Judge Mulls Whether to Send Former Sparks GM's Suit to Arbitration


LOS ANGELES (CNS) - A judge said she is inclined to grant a motion by the Los Angeles Sparks to force arbitration of a former general manager's allegations she was fired for raising complaints of alleged misconduct by the then-team president and a managing partner.

Los Angeles Superior Court Judge Michelle Williams Court took the case under submission without issuing a final ruling.

Plaintiff Penny Toler sued the WNBA team and former team president Christine Simmons on March 20, five months after being fired after a profanity-laced postgame tirade that included the use of a racial slur. Defense attorneys later moved to have the case decided in arbitration, citing a clause in Toler's contract.

Williams issued a tentative ruling Thursday that Toler's case should be heard by an arbitrator rather than a jury, but said after hearing arguments that she wanted to mull the issues further.

Toler, 54, maintains she suffered retaliation after complaining about the alleged extramarital affair between Simmons and team managing partner and governor Eric Holoman, saying the relationship made her job harder. When Toler complained to Simmons that her conduct was a distraction to the team and exposed the Sparks to liability, the team responded by firing the plaintiff, the suit states.

Toler also alleges she was treated more harshly than male Sparks employees who engaged in far more egregious conduct and were never investigated, fired or otherwise disciplined.

Her lawyers maintain in their court papers that there was no agreement to arbitrate the plaintiff's wrongful termination or employment and wage claims against the Sparks.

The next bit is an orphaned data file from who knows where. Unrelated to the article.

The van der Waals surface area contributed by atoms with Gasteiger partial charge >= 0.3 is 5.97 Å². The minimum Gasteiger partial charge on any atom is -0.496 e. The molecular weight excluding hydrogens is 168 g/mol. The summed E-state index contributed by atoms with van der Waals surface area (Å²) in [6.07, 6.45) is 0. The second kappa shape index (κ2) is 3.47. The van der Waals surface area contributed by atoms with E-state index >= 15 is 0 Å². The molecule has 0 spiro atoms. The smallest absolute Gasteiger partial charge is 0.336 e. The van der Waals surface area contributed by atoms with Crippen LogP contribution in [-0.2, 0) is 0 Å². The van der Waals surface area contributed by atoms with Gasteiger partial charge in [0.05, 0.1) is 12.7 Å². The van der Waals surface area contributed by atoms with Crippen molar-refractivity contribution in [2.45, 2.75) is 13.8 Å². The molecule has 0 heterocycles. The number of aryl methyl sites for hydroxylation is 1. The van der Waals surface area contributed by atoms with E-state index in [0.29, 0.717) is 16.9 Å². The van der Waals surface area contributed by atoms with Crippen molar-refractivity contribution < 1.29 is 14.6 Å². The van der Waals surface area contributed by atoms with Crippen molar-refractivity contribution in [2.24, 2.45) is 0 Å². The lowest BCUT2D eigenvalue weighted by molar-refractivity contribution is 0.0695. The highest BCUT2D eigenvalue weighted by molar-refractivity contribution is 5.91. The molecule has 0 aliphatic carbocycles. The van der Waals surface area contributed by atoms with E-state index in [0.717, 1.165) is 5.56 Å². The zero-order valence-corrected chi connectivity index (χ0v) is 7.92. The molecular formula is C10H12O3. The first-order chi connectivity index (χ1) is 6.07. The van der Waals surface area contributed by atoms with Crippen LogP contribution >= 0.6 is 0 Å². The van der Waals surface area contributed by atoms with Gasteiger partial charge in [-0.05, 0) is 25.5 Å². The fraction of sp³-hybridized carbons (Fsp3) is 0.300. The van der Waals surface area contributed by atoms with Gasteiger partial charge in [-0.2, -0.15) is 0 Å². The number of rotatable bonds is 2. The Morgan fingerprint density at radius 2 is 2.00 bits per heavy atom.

The team maintains Toler, who is Black, was fired for using the “N-word'' after going inside the Sparks' locker room after a loss to the Connecticut Sun last Sept. 19.

“Penny Toler's complaint is replete with falsehoods and meritless claims and is merely an effort to smear the good reputations of people with whom she is angry,'' team attorneys state in their court papers. “The Los Angeles Sparks appropriately ended Toler's contract with the team. Toler engaged in a completely outrageous and inappropriate tirade in which the `N-word' was only one of many extremely offensive profanities she used.''

The team lawyers further state in their court papers that Toler's conduct “was not acceptable and is against the Sparks' values and culture.''

Toler's claims against Simmons are “similarly groundless and were introduced to retaliate against the Sparks and to harm Simmons' reputation,'' according to the Sparks' lawyers court papers.

Toler did not deny using the “N-word,'' but said it was not directed at any players.

Simmons left the Sparks in late 2018 to become the first-ever COO of the Academy of Motion Picture Arts & Sciences.

Photo: Getty Images


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